I found this course to be a pain in the arse. Noah Kagan reads well, and the idea behind the course has its merits, but the actual delivery wasn’t fun at all. Activities included semi-enjoyable tasks like asking for your first dollar, down to ridiculous tasks like dropping down and doing 100 pushups to “experience failure”. There’s no doubt that this course appeals to some people, but I’m not one of them and I ended up cancelling for a refund.
Fizzle was a lot more refreshing, and I enjoyed the honest, feels-like-they care video delivery of the Fizzle team. I went through about 2 hours of content over a few sessions and poked around the forums as well. In the end, I didn’t really take to this site either. It definitely wasn’t the content, it was more the way the content is delivered – I think one thing I can take away from both these courses is that online video doesn’t suit me well. I much prefer absorbing articles and getting my hands dirty. I cancelled my trial.
Taking on two projects
I also took on two projects over the last 21 days. I’m having fun with both of them.
No caffeine challenge
A blogger I met at the World Domination Summit – CharlesNgo.com mentioned he was doing a No Caffeine challenge. After some thought I embarked on this challenge too and at time of writing I’ll be 22 days without coffee or any other caffeinated beverage. My ego decided that I would do this cold turkey, and boy – it was very noticeable by colleagues and friends. The first week was struggle-town with added headache – and the second week I didn’t fare much better. I still don’t think I’ve returned to optimum levels without it, but I have noticed a bit more natural energy in the last third of the day – which I traditionally felt a slump in due to my old no coffee after 3pm rule.
From what I’ve read coffee isn’t that bad for you, but I’ve noticed a lot of increased willpower lately and want to keep the self-discipline up in any way I can. I’m currently just seeing if I can make it to 30 days, but who knows what will happen after then.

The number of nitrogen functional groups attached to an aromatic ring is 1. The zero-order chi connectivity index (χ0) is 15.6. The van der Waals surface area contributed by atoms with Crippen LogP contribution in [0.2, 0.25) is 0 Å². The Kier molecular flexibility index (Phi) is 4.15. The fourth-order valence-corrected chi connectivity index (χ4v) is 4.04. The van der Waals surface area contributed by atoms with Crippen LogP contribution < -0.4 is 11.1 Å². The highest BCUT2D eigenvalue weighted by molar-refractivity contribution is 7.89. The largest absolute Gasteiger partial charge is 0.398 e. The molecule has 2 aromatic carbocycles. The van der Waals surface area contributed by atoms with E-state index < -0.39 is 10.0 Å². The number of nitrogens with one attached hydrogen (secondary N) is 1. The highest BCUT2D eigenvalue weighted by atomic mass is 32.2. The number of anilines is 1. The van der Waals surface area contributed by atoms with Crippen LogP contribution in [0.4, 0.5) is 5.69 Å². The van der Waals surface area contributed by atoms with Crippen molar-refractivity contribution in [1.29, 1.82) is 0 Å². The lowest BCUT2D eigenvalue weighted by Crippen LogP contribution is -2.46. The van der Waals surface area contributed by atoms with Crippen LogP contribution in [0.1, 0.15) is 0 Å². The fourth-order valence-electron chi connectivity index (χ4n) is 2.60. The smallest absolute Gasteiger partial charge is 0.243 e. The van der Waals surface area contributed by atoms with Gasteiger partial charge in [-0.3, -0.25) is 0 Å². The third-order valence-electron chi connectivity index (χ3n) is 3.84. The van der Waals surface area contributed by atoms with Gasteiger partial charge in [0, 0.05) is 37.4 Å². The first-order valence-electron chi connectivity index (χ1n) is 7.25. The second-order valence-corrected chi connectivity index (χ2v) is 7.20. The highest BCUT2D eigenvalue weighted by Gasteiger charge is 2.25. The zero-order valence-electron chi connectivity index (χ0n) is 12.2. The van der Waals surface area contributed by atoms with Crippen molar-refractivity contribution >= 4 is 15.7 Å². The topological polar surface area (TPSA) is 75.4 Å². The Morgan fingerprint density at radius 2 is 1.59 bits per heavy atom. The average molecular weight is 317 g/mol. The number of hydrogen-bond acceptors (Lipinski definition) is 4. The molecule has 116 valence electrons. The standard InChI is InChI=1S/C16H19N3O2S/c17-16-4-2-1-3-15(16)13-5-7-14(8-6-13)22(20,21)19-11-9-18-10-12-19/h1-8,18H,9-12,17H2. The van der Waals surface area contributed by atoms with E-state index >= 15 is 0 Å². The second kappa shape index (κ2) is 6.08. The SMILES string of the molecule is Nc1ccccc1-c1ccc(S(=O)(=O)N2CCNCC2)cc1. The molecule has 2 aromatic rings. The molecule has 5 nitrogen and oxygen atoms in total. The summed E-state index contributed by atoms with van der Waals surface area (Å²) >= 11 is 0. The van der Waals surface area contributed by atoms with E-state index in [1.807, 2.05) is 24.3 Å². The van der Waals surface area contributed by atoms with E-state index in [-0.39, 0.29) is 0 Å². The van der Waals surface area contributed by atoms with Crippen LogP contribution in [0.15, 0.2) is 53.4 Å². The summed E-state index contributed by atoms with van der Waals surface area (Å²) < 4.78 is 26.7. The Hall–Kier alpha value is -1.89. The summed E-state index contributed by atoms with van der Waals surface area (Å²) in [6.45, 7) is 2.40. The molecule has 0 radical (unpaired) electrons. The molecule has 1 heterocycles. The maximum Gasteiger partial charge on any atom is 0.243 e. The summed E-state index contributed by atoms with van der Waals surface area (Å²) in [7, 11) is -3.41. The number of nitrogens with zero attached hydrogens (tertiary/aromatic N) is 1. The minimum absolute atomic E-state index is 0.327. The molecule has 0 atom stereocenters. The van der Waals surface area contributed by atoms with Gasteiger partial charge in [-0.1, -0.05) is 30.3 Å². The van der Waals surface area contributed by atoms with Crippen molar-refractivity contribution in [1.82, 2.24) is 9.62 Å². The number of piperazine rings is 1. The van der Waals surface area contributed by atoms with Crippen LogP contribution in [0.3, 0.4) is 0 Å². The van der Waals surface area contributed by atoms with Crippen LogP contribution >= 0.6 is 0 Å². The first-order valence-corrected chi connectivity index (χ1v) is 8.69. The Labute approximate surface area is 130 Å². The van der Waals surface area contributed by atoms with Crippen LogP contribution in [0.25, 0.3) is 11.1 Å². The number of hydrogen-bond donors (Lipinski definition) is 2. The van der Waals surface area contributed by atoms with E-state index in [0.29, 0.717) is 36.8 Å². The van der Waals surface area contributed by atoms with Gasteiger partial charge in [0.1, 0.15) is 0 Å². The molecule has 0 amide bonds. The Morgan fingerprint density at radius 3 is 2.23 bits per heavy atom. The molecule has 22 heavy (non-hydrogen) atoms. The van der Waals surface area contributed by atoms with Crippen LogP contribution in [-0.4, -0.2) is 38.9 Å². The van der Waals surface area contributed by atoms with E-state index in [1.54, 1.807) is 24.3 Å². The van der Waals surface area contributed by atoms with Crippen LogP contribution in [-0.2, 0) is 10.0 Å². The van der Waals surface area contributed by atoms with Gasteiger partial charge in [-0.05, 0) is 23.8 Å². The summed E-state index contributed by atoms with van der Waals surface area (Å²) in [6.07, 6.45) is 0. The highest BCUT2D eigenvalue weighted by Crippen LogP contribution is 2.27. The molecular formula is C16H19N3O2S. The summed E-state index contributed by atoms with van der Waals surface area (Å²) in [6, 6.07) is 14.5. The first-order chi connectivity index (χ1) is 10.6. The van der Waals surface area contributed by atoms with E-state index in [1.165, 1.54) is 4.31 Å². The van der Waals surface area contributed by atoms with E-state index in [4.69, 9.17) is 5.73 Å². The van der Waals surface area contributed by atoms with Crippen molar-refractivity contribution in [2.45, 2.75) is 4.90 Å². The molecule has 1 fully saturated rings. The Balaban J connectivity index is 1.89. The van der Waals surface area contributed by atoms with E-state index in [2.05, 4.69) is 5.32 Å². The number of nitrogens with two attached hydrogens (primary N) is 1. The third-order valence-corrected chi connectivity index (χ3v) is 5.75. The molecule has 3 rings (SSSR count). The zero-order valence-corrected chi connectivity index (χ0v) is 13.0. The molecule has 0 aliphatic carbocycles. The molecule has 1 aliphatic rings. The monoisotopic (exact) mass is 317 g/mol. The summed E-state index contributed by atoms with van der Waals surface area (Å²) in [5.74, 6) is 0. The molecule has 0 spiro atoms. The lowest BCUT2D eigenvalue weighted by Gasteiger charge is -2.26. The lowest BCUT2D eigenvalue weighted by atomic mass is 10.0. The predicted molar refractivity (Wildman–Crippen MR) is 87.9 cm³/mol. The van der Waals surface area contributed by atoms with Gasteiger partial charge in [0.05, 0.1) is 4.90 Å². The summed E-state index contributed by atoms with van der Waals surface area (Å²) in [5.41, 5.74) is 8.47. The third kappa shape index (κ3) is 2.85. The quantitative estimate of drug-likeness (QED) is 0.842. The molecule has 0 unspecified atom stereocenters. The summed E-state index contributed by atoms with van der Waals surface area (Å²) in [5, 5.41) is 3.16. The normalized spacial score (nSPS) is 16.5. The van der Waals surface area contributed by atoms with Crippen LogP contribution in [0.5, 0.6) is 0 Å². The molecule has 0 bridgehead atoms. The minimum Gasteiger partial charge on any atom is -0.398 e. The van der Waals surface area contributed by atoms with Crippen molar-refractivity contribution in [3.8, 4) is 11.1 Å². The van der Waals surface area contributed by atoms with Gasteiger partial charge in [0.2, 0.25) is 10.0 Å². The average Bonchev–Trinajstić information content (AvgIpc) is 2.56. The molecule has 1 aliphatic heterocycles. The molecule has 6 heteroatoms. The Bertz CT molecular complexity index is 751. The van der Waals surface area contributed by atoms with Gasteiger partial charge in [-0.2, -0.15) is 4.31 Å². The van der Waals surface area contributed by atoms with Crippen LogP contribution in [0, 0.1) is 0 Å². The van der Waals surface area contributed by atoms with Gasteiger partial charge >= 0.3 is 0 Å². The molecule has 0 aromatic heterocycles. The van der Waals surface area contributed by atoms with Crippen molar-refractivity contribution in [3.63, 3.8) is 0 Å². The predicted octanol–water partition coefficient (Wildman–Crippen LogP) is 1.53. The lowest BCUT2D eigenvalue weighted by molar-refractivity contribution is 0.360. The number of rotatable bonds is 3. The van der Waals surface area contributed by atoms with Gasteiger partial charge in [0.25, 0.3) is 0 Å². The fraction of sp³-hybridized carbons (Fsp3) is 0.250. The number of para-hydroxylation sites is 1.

This was an idea I’d been kicking around for a while. Rather than keep thinking about new ways to make money and pursue business ideas, I thought I’d simply have a go at the service and see how hard it it was to generate income. Fiverr is a site where you can do any task you can think of for $5, or have that task done for you. I jumped on there and went through the process of writing up a job description, generating some stills, and putting together a video pitching my services on the site.
The result? I got a customer! I fielded a request, answered some questions, and churned out a resume for another Australian gentleman. The whole experience cost much more time than the $4 I made, but it felt good to make money off the Internet from my own hustle.
The art of the side-project
One last thing I’d like to note is an essay I saw passed around last week by Paul Graham. I’d never heard of him, but he teaches at Stanford and used to run Y Combinator (hint: both are prestigious in different respects). He wrote an essay called Before the Startup which was a worthy read, and this idea anchored the whole thing for me:
The best startups almost have to start as side projects, because great ideas tend to be such outliers that your conscious mind would reject them as ideas for companies.
I’ve got a full-time job and not much spare time, but this quote provided some solace and made me feel like I’m in the right mindset with this stuff.
So a productive three weeks it was. I didn’t bank on all these things happening – but sometimes its nice to sit back and reflect on the flurry.